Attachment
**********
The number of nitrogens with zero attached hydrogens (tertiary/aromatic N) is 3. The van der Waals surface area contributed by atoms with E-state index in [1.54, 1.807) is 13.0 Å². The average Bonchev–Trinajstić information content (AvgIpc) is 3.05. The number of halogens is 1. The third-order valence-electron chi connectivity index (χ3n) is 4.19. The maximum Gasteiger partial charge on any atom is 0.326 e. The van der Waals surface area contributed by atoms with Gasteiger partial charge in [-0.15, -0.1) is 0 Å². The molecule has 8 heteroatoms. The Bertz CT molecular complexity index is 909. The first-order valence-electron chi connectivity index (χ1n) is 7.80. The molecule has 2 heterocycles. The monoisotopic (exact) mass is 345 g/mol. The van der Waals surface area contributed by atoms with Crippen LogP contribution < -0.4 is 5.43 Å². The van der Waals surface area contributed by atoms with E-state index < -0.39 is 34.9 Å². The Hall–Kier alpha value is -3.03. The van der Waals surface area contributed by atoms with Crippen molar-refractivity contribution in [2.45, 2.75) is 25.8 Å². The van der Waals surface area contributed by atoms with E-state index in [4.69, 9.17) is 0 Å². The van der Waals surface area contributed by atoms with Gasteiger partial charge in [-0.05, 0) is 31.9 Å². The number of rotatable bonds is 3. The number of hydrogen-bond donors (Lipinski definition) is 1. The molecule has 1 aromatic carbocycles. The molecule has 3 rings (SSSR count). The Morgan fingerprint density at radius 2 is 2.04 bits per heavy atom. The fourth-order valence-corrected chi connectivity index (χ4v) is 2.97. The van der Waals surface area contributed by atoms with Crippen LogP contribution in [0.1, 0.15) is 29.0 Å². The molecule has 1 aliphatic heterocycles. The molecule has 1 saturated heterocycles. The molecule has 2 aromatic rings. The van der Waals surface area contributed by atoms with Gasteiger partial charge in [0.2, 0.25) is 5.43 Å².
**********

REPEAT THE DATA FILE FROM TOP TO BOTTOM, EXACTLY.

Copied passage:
The number of nitrogens with zero attached hydrogens (tertiary/aromatic N) is 3. The van der Waals surface area contributed by atoms with E-state index in [1.54, 1.807) is 13.0 Å². The average Bonchev–Trinajstić information content (AvgIpc) is 3.05. The number of halogens is 1. The third-order valence-electron chi connectivity index (χ3n) is 4.19. The maximum Gasteiger partial charge on any atom is 0.326 e. The van der Waals surface area contributed by atoms with Gasteiger partial charge in [-0.15, -0.1) is 0 Å². The molecule has 8 heteroatoms. The Bertz CT molecular complexity index is 909. The first-order valence-electron chi connectivity index (χ1n) is 7.80. The molecule has 2 heterocycles. The monoisotopic (exact) mass is 345 g/mol. The van der Waals surface area contributed by atoms with Crippen LogP contribution < -0.4 is 5.43 Å². The van der Waals surface area contributed by atoms with E-state index < -0.39 is 34.9 Å². The Hall–Kier alpha value is -3.03. The van der Waals surface area contributed by atoms with Crippen molar-refractivity contribution in [2.45, 2.75) is 25.8 Å². The van der Waals surface area contributed by atoms with E-state index in [4.69, 9.17) is 0 Å². The van der Waals surface area contributed by atoms with Gasteiger partial charge in [-0.05, 0) is 31.9 Å². The number of rotatable bonds is 3. The number of hydrogen-bond donors (Lipinski definition) is 1. The molecule has 1 aromatic carbocycles. The molecule has 3 rings (SSSR count). The Morgan fingerprint density at radius 2 is 2.04 bits per heavy atom. The fourth-order valence-corrected chi connectivity index (χ4v) is 2.97. The van der Waals surface area contributed by atoms with Crippen LogP contribution in [0.1, 0.15) is 29.0 Å². The molecule has 1 aliphatic heterocycles. The molecule has 1 saturated heterocycles. The molecule has 2 aromatic rings. The van der Waals surface area contributed by atoms with Gasteiger partial charge in [0.2, 0.25) is 5.43 Å².